Posted June 16, 2020 by Jeff in Tunes

Alt-Rock Act Circo Returns From 13-Year Hiatus with Adventurous Concept Album


After a 13-year hiatus, the Puerto Rico-based alt-rock band Circo has returned with its latest studio effort, Adiós Hola. In December of last year, singer Fofé, keyboardist Egui, drummer David and guitarist Orlando returned to the recording studio to work on the album, which they recorded in its entirety in Puerto Rico. 

The Verano Intenso (Intense Summer) of 2019 in Puerto Rico served as the backdrop for the songs, and the album’s title signifies a goodbye to the band’s 13-year hiatus and a hello to a new chapter.

In a recent phone interview, Fofé and David both spoke about the album, a conceptual release that finds the band delving into rock, pop and electronica.

Fofé was in San Juan, and David was on the west side of the island.

Talk about how the band first came together. It was in 2001, right?

Fofé: David, Egui and I were in a previous band, El Manjar de los Dioses, which means “peace for the gods.” After that band broke up in 1999, we decided to create Circo. We invited Orlando to play guitar and we had a bass player, Nico, who went away from the band. It’s just the four of us. We released the first album in 2001, and it was a Latin Grammy nominee, and it was the first time that alternative rock was in the headlines in Puerto Rico. After that, we got a contract with Universal Mexico and moved to Mexico and Los Angeles for a while. We made a second album that was nominated for a Latin Grammy. Then, we created the third album and signed with Sony Music Latin. It gave us some experience playing in Mexico, Argentina and the United States. In 2009, we took a break, but we never imagined it would go for 13 years. Here were are today back and presenting this new album. It reflects the changing times we are experiencing right now.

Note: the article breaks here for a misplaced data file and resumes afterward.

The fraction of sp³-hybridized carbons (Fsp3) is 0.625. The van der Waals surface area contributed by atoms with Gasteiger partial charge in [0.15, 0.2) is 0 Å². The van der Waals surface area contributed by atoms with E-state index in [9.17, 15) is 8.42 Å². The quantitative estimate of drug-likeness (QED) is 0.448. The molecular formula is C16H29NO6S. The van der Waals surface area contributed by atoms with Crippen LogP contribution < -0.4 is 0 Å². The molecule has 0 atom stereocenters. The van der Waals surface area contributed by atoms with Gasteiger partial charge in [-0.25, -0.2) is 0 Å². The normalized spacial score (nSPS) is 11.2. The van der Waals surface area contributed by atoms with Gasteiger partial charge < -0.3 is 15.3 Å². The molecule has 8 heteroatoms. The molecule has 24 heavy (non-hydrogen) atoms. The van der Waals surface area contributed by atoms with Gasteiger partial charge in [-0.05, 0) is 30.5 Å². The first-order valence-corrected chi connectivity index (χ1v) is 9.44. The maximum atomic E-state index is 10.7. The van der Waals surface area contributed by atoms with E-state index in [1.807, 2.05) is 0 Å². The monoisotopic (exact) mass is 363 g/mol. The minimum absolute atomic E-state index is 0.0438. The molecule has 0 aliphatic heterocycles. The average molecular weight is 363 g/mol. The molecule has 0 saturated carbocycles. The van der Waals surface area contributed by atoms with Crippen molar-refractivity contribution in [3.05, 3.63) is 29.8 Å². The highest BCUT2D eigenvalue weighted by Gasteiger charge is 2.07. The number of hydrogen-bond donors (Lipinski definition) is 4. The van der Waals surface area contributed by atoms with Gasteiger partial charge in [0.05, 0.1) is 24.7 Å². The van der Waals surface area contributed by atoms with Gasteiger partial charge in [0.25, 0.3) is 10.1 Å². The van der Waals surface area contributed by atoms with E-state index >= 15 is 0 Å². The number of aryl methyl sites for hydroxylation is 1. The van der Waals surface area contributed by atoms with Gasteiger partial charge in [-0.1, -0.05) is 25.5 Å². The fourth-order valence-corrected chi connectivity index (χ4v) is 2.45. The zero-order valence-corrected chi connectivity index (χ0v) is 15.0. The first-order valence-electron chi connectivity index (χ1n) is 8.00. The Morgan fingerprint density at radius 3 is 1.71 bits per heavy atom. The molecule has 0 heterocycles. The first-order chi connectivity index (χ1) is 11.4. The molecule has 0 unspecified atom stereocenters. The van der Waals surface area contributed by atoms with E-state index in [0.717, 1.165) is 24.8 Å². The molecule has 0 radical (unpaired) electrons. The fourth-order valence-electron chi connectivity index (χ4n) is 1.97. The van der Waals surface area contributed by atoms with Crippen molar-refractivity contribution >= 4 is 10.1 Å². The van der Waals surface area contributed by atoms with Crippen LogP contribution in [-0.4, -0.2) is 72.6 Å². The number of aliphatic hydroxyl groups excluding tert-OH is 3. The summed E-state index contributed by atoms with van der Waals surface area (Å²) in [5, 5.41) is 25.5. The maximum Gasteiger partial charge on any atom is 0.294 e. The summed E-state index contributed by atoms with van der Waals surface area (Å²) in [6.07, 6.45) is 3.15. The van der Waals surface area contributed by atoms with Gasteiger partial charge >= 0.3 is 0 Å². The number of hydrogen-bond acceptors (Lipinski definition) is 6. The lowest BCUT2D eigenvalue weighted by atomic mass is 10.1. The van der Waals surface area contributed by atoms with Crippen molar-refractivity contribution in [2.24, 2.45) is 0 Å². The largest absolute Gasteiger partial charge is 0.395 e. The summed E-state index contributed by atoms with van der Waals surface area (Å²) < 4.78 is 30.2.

As one of the first alternative bands to come out of Puerto Rico, what did you draw upon for your influences?

David: There are a lot of influences that come to Puerto Rico. We’re in the Caribbean. We hear rock and folk and Latin stuff. On the album, there are things that complement the styles of music that Circo uses in the songs. 

Fofé: Living on an island is very different than living in a big city. On the island, we are all mixed up. The musicians on the island can play salsa and bolero and rock. I think the rockers can do more than the other ones. In Puerto Rico, we have an alternative scene that is more underground and not recognized by the mainstream media. There are bands from Puerto Rico that travel around the world. They might not be known on the island, but they are known throughout the world. There are different bands, from garage to punk to hard rock to hardcore to electro pop and metal. 

I think a reunion concert brought the band back together. Talk about that. 

Fofé: We had shows in 2009 and then again 2012 and 2014. We released “Libre,” which we included on this album, in 2014. It’s always a great experience to perform. We didn’t have the time to go to the studio to create an album like we wanted. This album is a conceptual album, and the ten songs are related to each other. It’s a complete experience to enjoy the album from beginning to end. It takes you on a journey of influences and sonic atmospheres and feelings. 

Was it easy to get back into routine of playing together?